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Seed Production Techniques in Sunflower

Land Requirements:

Select fields in which sunflower was not grown in the preveious year unless they were of the same variety and were of equivalent or higher class and were certified. In addition, the selected field should be well-drained and the soil deep, fertile and with neutral PH.

Isolation Requirements:

Sunflower is partially self-pollinated. The extent of cross –pollination varies from 17 to 62 %, according to insect activity. The seed fields must be isolated at least by 400 m for foundation seed class and 200 m for certified seed class from fields of other varieties, same variety not conforming to varietal purity requirements and wild sunflower.

I) Brief Cultural Practices:

1) Preparation of Land:

Usually one deep ploughing , two to three harrowings followed by levelling are adequate to prepare the field to the desired tilth.

2) Time of Sowing:

Sunflower, unlike most other crops are not season bound. Barring the periods of extreme freezing temperatures the sowing time can be adjusted as per availability of land for planting. However, sowing should be so adjusted that the maturity of the crop does not coincide with the rains. Since rains during maturity period adversely affects the seed quality.

3) Source of Seed:

Obtain nucleus/ breeder’s / foundation seed from the source approved by the seed certification agency.

4) Method of Sowing:

The crop should be sown in rows. The depth of seedling should be 2 to 4 cm.

5) Spacing:

Row to Row: 60cm
Plant to Plant: 20 cm.

6) Seed Rate:

8 to 10 kg per hectare.

7) Fertilization:

The fertilizer required for raising a good sunflower crop is 80 kg nitrogen, 40 kg phosphorus and 40 kg potash per ha. At the time of planting 50 kg nitrogen and the full amounts of phosphorus and potash should be applied as a basal dose and the remaining 30 kg nitrogen at the time of earthing i.e after 40 to 45 days of crop growth.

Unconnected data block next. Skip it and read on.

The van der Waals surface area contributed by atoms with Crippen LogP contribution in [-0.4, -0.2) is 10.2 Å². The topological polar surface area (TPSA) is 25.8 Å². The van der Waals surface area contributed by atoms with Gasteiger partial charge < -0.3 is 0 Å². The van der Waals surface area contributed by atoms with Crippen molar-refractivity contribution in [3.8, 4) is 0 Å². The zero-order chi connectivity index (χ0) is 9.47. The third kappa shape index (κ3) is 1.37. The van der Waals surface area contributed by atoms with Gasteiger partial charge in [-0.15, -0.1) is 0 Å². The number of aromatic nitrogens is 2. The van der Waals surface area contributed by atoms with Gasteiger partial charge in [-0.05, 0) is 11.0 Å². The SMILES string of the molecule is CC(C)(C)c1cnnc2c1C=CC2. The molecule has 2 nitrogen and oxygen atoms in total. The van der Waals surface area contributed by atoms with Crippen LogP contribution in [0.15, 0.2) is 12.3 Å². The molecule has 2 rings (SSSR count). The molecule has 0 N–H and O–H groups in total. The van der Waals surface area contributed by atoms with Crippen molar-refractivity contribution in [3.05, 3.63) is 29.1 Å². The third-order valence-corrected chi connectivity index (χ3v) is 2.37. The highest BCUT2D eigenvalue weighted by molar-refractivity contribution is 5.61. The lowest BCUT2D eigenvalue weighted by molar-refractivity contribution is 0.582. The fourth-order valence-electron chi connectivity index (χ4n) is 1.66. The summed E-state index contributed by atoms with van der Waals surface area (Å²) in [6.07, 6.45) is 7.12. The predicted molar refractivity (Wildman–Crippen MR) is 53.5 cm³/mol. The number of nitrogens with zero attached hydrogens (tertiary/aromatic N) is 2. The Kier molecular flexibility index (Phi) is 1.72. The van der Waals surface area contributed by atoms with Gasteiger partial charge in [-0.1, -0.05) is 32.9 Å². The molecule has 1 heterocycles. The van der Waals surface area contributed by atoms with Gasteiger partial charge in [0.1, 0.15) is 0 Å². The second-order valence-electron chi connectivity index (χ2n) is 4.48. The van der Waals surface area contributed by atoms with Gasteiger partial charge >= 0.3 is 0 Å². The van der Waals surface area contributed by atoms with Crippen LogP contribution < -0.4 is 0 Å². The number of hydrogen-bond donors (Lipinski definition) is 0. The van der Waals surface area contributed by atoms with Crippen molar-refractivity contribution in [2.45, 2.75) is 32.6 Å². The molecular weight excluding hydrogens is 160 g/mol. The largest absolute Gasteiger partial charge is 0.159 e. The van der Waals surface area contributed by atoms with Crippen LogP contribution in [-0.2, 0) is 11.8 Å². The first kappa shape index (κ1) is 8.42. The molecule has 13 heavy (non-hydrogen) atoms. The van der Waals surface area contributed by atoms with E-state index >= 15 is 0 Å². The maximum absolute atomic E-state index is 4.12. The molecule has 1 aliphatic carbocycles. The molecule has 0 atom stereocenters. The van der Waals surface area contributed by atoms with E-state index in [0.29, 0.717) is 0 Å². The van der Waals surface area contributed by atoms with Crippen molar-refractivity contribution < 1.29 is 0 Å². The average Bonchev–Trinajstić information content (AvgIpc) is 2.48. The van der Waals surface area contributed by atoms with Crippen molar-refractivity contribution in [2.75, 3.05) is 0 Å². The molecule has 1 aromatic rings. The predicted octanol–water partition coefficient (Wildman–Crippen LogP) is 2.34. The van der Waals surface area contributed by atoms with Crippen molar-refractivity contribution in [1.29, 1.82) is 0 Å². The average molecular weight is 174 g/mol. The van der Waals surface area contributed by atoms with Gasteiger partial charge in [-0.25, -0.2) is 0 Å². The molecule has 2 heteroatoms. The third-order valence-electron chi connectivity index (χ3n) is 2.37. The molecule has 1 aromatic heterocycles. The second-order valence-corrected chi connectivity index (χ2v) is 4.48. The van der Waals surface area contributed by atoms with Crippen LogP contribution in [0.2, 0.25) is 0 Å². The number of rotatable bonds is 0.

8) Irrigation:

Pre-sowing irrigation is necessary in the spring to summer season, and desirable for rabi sowing for uniform germination and better stand. Sunflower is comparatively drought tolerant and yields higher than oilseeds crops under moisture stress conditions.

In rabi and zaid planting two and four irrigations respectively, are necessary for higher yields. In kharif , if rainfall distribution is favourable, no irrigation may be required. One irrigation between the flowering and grain filling stages must be applied.

9) Weeding and Interculture:

One to two weedings during the first six weeks after germination are necessary. Thereafter growth rate is high and the crop covers the ground and smothere most of the weeds.

10) Earthing:

The sunflower plants may root lodge because of large heavy heads. Earthing, preferably before and, if needed , after irrigation around 48 days after sowing is highly desirable. 10 to 15 cm high earthing is sufficeient.

11) Supplementary Pollination:

Placing of bee-hives on the field periphery or on blank strips approximately at 200 meter intervals has been found beneficial for cross-pollination and seed set.